Trajectories of time spent reading as a primary activity: a comparison of the Netherlands, Norway, France, UK and USA since the 1970s
Workaround: In current version of Panels 3.8, it seems this body field needs to be populated in order for title above to appear. This note is hidden by custom CSS style. Jack Latimer.
Focusing on reading printed material as a primary activity, and excluding that conducted for the purposes of work or education, this article analyses the trajectory of change within five countries (the Netherlands, Norway, France, UK and USA) between two points in time using time diary data. It examines four commonly held assumptions: that time spent reading printed materials for leisure is in decline; that book reading has declined to a greater extent than it has for magazines and newspapers; that reading has become more exclusive and the preserve of a group of highly educated and committed readers; and, that globalisation leads to increased cultural homogeneity of consumer practices. Employing descriptive statistics and regression analysis, all four assumptions are refuted. It is argued that comparative analysis is important for placing national trajectories in context and for revealing the nuances of what, at face value, could be interpreted as trends indicative of the spread of consumer culture. It is, for example, demonstrated that reading is increasingly a minority practice in the USA, but in European societies this is only the case with respect to magazine and newspaper readership in France. Generic national trajectories mask differential cultures of reading.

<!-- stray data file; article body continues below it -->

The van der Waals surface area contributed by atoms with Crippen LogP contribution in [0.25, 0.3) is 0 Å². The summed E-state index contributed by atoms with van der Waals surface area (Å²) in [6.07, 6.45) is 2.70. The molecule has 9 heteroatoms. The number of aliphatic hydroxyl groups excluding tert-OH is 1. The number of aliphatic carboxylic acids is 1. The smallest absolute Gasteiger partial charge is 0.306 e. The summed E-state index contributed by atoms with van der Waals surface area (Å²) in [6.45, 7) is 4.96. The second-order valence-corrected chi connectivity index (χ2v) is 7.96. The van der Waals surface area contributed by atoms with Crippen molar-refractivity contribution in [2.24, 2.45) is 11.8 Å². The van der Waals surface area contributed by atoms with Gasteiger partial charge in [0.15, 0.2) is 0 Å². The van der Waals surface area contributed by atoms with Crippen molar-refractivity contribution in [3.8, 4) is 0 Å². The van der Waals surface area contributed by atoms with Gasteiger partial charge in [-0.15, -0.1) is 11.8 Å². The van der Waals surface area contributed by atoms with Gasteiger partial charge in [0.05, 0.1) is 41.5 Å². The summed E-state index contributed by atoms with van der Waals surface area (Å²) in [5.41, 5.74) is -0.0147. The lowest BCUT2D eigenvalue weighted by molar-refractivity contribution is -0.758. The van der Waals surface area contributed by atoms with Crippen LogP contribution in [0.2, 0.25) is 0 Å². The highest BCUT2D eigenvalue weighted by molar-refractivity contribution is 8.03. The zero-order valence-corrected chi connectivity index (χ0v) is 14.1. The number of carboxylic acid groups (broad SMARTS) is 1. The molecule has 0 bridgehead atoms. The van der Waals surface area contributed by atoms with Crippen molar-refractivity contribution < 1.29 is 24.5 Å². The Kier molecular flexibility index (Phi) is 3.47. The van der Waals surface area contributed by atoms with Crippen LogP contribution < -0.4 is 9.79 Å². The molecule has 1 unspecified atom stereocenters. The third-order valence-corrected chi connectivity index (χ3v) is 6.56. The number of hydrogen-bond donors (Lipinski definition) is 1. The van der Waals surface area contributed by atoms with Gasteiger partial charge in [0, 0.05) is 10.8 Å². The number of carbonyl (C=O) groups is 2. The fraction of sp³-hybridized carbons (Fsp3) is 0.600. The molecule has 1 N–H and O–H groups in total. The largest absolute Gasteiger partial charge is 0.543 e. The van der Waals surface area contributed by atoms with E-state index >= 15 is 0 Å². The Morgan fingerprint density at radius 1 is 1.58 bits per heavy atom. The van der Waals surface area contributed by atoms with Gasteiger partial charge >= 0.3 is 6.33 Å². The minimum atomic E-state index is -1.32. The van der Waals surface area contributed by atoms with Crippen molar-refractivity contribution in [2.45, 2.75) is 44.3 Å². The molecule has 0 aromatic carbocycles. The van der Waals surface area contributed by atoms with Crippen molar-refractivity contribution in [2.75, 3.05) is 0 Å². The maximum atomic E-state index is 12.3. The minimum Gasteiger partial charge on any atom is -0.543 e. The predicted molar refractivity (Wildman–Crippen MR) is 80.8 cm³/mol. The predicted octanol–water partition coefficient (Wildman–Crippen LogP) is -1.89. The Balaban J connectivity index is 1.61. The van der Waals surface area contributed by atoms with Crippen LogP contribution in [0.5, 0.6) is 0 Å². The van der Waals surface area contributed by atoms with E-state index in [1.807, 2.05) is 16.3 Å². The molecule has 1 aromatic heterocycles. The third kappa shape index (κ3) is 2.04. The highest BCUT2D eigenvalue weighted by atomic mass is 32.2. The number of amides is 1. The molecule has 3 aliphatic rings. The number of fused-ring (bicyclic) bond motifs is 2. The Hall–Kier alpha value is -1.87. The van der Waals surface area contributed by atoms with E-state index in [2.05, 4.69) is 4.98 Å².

comparative analysis; time diary data; consumer culture; trajectories; globalisation; practice; reading; commitment.20071139